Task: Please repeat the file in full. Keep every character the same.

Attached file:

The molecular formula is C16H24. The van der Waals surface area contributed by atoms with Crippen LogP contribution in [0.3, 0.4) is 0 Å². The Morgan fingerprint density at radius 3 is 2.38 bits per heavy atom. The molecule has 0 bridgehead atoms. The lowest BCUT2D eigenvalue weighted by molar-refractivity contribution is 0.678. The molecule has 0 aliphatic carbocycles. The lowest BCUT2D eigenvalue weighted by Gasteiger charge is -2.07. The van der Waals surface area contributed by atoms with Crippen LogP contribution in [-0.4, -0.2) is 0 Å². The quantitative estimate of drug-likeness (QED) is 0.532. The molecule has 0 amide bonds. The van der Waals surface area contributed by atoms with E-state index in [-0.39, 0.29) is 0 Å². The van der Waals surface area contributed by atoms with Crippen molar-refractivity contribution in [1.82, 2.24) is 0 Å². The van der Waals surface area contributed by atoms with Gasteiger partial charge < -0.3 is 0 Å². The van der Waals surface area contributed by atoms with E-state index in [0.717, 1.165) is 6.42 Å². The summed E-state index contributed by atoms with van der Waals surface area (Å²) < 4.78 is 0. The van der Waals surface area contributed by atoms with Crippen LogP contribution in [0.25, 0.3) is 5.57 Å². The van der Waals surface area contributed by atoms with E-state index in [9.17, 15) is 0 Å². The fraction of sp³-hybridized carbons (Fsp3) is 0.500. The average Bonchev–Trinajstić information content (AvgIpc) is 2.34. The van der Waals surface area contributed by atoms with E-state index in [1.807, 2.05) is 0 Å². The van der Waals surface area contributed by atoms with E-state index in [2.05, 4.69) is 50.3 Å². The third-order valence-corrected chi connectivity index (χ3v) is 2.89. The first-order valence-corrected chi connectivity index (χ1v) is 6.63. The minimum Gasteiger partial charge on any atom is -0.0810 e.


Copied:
The molecular formula is C16H24. The van der Waals surface area contributed by atoms with Crippen LogP contribution in [0.3, 0.4) is 0 Å². The Morgan fingerprint density at radius 3 is 2.38 bits per heavy atom. The molecule has 0 bridgehead atoms. The lowest BCUT2D eigenvalue weighted by molar-refractivity contribution is 0.678. The molecule has 0 aliphatic carbocycles. The lowest BCUT2D eigenvalue weighted by Gasteiger charge is -2.07. The van der Waals surface area contributed by atoms with Crippen LogP contribution in [-0.4, -0.2) is 0 Å². The quantitative estimate of drug-likeness (QED) is 0.532. The molecule has 0 amide bonds. The van der Waals surface area contributed by atoms with E-state index in [-0.39, 0.29) is 0 Å². The van der Waals surface area contributed by atoms with Crippen molar-refractivity contribution in [1.82, 2.24) is 0 Å². The van der Waals surface area contributed by atoms with Gasteiger partial charge < -0.3 is 0 Å². The van der Waals surface area contributed by atoms with E-state index in [0.717, 1.165) is 6.42 Å². The summed E-state index contributed by atoms with van der Waals surface area (Å²) < 4.78 is 0. The van der Waals surface area contributed by atoms with Crippen LogP contribution in [0.25, 0.3) is 5.57 Å². The van der Waals surface area contributed by atoms with E-state index in [9.17, 15) is 0 Å². The fraction of sp³-hybridized carbons (Fsp3) is 0.500. The average Bonchev–Trinajstić information content (AvgIpc) is 2.34. The van der Waals surface area contributed by atoms with E-state index in [1.807, 2.05) is 0 Å². The van der Waals surface area contributed by atoms with E-state index in [2.05, 4.69) is 50.3 Å². The third-order valence-corrected chi connectivity index (χ3v) is 2.89. The first-order valence-corrected chi connectivity index (χ1v) is 6.63. The minimum Gasteiger partial charge on any atom is -0.0810 e.